Hiatus (Oasis II), Zenny’s last movie was released more than three years so Zenny definitely needs to keep the momentum going on his acting career. He certainly has the thespian chops. He should put them to more extensive use.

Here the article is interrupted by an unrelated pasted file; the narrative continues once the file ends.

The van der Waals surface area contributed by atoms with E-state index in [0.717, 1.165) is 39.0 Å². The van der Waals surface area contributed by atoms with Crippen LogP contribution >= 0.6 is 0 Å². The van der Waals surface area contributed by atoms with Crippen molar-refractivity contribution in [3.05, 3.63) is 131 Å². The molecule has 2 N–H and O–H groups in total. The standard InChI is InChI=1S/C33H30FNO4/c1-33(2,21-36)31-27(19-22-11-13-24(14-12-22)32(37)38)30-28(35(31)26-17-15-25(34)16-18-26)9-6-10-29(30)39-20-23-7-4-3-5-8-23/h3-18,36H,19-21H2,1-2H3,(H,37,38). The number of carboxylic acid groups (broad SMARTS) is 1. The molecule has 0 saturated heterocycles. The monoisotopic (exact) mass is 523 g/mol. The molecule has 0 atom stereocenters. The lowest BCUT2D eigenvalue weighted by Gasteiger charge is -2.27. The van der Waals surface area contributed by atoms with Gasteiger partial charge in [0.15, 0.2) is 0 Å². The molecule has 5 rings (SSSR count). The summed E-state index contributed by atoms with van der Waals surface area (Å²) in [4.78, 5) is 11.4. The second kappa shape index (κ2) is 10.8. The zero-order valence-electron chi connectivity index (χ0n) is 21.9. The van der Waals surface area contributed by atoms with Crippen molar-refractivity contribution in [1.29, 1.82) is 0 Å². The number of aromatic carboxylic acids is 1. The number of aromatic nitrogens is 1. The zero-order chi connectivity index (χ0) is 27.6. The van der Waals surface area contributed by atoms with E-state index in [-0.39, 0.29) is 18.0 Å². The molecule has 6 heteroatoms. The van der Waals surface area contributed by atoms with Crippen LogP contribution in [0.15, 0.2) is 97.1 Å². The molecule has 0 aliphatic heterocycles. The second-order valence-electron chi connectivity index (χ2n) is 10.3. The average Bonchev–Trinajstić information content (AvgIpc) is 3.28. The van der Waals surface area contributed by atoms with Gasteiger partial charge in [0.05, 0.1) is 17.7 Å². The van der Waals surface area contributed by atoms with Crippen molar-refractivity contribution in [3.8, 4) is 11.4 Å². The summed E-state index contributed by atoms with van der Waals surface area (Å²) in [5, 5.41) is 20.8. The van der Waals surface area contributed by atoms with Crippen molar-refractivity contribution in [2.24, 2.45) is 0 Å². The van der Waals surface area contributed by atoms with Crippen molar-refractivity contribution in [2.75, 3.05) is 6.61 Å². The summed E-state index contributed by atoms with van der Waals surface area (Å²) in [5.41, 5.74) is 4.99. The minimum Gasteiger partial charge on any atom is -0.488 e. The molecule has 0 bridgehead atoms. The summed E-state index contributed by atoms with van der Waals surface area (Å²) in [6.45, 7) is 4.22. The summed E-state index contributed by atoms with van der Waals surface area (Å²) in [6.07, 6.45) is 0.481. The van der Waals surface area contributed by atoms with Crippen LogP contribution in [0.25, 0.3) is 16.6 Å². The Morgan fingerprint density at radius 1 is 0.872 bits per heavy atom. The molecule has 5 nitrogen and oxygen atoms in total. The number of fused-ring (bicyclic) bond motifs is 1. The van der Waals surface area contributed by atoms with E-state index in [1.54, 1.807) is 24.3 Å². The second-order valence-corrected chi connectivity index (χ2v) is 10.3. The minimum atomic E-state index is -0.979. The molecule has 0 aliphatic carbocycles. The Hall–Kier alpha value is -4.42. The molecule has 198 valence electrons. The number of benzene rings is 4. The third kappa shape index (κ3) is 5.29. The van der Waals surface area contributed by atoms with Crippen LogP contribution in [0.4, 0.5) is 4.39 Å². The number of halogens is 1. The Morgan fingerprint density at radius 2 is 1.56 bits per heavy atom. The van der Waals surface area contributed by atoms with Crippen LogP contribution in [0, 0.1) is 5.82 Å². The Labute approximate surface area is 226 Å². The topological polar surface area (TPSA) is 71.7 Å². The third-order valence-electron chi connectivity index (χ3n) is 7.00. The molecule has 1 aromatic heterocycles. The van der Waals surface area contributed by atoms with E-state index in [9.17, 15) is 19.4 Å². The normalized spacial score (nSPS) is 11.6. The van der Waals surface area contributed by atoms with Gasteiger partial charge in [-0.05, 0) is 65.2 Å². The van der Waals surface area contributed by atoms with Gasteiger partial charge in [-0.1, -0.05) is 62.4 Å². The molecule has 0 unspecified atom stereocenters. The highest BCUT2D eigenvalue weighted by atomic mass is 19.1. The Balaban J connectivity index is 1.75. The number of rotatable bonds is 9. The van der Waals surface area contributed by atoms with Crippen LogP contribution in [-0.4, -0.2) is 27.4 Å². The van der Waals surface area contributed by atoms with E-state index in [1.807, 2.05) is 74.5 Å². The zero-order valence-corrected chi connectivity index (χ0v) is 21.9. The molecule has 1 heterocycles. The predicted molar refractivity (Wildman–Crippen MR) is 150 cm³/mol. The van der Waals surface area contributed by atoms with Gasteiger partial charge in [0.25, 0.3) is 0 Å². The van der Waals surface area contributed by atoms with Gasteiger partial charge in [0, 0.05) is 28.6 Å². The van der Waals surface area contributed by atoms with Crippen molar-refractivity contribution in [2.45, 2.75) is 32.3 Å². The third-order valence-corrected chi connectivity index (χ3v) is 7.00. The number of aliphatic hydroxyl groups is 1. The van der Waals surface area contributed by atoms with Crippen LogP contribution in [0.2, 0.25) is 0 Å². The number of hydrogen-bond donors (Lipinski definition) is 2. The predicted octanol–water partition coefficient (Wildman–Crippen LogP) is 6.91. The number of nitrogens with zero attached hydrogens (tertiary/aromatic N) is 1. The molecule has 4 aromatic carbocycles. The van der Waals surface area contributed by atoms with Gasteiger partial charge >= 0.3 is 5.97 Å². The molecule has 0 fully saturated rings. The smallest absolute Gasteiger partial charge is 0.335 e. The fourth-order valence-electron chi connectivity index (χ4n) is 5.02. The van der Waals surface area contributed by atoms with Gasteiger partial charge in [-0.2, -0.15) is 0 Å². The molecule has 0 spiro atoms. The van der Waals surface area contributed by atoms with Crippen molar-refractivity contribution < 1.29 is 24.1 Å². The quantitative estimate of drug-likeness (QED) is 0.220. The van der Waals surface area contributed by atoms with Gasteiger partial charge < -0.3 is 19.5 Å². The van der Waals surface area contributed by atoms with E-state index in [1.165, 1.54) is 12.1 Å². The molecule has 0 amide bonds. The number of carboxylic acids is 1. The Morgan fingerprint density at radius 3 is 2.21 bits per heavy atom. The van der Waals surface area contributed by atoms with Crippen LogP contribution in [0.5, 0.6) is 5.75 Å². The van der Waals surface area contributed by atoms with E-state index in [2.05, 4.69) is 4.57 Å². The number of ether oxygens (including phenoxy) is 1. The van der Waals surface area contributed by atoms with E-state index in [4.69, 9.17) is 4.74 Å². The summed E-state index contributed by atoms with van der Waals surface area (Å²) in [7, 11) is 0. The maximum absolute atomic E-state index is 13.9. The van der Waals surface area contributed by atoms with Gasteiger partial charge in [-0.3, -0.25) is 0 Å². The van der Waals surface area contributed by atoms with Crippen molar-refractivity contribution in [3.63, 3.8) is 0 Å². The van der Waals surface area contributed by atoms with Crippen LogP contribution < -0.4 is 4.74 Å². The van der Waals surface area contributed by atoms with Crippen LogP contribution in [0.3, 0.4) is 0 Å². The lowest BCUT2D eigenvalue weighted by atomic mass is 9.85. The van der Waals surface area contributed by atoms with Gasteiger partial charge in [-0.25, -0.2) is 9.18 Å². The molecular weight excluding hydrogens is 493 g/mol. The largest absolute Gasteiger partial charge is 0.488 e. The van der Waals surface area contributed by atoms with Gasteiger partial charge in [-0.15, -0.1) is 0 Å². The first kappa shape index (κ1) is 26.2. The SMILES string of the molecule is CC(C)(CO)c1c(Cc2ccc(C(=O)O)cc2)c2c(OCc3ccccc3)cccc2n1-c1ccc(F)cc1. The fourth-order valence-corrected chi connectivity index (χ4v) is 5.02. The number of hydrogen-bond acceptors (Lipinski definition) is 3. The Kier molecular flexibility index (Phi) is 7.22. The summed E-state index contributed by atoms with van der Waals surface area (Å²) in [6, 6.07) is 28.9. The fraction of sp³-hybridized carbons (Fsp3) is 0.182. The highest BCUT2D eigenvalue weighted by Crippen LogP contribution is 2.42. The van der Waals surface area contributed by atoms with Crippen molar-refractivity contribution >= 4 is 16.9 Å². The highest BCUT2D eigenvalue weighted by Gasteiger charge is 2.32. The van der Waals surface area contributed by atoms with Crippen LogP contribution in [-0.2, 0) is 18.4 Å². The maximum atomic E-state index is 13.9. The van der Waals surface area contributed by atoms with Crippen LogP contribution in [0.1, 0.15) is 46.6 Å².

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ABOUT K. St FortK. St. Fort is the Editor and Founder of, well, and wishes to give you a heartfelt welcome to her site. She loves to read, write, and listen to music and is fascinated by her Haitian roots, and all aspects of her culture. Speaking of music, she likes it loud, really, really loud. Like bicuspid valve raising-loud. Her other love are the movies. She was once a Top 50 finalist for a student screenwriting competition, encouraging her to continue pounding the pavement.She has completed several screenplays, with Haiti as the backdrop, one of which tackles sexual abuse in an upper middle class Haitian family, while another has child slavery as its subject. She is currently completing another script, this time a thriller, about two sisters who reunite after nearly 10 years of separation. A strong believer in using films to further educational purposes, and to raise awareness about important subjects, she has made it a point to write about social issues facing Haiti, and making them an integral part of her projects.She has interviewed such Haitian-American celebrities as Roxane Gay, Garcelle Beauvais, Jimmy Jean-Louis, Briana Roy, Karen Civil, and many, many more.And that’s her writing this whole biographical sketch. She actually thinks writing about herself in the third person is cute.MY WEBSITEKreyolicious ™: kree-ohl-lish-uh s: Surely an adjective…the state of being young, gorgeous, fine and utterly Haitian.™, the hub for young, upwardly mobile Haitian-Americans, is akin to a 18th Century cultural salon but with a Millennium sensibility–an inviting lair, where we can discuss literature, music, problems facing the community, and everything on the side and in-between.Kreyolicious is the premier lifestyle, culture and entertainment blog and brand of the hip, young, trend-oriented, forward thinking Haitian-American. It’s the definite hot spot to learn more about Haiti our emerging identity as a people, and explore our pride and passion about our unique and vibrant culture. Within the site’s pages, is going to engage you, empower you, and deepen your connection to everything Haitian: the issues, the culture, our cinema, the history, our cuisine, the style, the music, the worldwide community.Make yourself at home in my cultural salon. If you’re looking to learn more about Haiti, invites you to board this trolley on a journey–on our journey. For me too, it is a process, a non-ending cultural odyssey. If you’re already acculturated, I can certainly learn something from you. We can learn from one other, for certain.With my site, I look forward to inspiring you, to enriching you, and to participating alongside of you, in the cultural celebration. And being utterly kreyolicious.How do you wear your kreyoliciousness? On your sleeves, like I do?Kreyoliciously Yours,Your girl K. St. Fort,Ahem, follow me elsewhere!